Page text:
There are thirteen morphological moods in Ndak Ta, quite a large number. Some of them have multiple meanings which only context can make clear. I never got around to describing their usage in depth. They are prefixed to the verb stem.

prefix mood
Ø- indicative ('He does it')
e- imperative ('Do it')
m- negative ('He does not do it')
is- hortative ('Let us do it')
uk- optative, volitive ('He would like to do it')
we- futurative ('He will do it')
bwa- probabilitative, permissive ('He may do it')
ngwi- superprobabilitative, admonitive ('He probably does it', 'He should do it')
tso- hyperprobabilitive, obligative ('He must have done it', 'He must do it')
ol- reputative ('He is supposed to do it')
ru- habitive ('He is accustomed to doing it')
idr- approximative, futilitive ('He seems to do it', 'He tries to do it' - without the speaker's expectation of success)
pâu- conditional ('He would do it' - condition clause must follow)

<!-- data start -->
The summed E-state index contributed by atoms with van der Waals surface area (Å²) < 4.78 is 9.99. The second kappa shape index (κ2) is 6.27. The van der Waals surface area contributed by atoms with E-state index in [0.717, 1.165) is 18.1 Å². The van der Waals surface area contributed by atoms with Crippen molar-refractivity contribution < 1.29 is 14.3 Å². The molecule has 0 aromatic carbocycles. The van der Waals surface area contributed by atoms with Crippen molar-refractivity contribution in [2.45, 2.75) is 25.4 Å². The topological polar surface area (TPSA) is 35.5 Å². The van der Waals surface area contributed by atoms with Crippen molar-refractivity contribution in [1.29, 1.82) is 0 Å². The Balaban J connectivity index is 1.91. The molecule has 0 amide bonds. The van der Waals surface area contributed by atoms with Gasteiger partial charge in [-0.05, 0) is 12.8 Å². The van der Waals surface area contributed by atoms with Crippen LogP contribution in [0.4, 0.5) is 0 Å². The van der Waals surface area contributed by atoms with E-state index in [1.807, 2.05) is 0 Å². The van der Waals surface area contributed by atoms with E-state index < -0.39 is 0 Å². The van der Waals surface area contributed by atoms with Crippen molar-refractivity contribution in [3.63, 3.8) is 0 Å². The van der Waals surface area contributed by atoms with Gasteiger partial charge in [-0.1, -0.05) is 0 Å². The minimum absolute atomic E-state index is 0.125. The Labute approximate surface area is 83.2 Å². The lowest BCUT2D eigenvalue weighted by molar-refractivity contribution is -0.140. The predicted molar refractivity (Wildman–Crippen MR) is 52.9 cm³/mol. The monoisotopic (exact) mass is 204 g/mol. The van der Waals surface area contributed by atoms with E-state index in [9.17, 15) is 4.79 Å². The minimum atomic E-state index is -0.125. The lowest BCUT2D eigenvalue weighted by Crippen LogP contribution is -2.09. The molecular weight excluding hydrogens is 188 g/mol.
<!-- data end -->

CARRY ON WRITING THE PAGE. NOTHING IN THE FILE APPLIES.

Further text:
The same examples as before, nearly, but in various non-indicative moods.

  • Matsin i â.
  • I don't like him.

  • Wetsinandi ag î.
  • They(dual) will like me.

  • Ukatsin ik as.
  • We would like to like them.

  • Ngwitsinan i as.
  • I probably liked them.

  • Idranarnosti i lus empi.
  • I was trying to cut the grass.

  • Oltuda a lus sa.
  • He was supposed to have eaten meat.


Participle forms are used only for deriving adjectives from verbs. Active participles are used for head nouns agentive of the action expressed by the participle, and passive participles for head nouns patientive of the action expressed by the participle. The rule is simple: if the situation described the the noun + participle construction would be subject + verb in a sentence, it uses the active participle, and if it would be verb + object in a sentence, the passive participle. The passive participle lines up nicely with English past-participial adjectives. Example: in "the frightened child", the child has received fright and thus the verb for 'frighten' would be formed as a passive participle. The active participle is somewhat equivalent, but less so, to the English present participial adjectives; it also fills the role of English agentive -er. Ndak Ta would say "the killing man" anywhere English would say "the killer" or "the man who kills". There's also a middle participle, -kintsa, not often used.

See adjectives section below for examples of participle use.

The Copula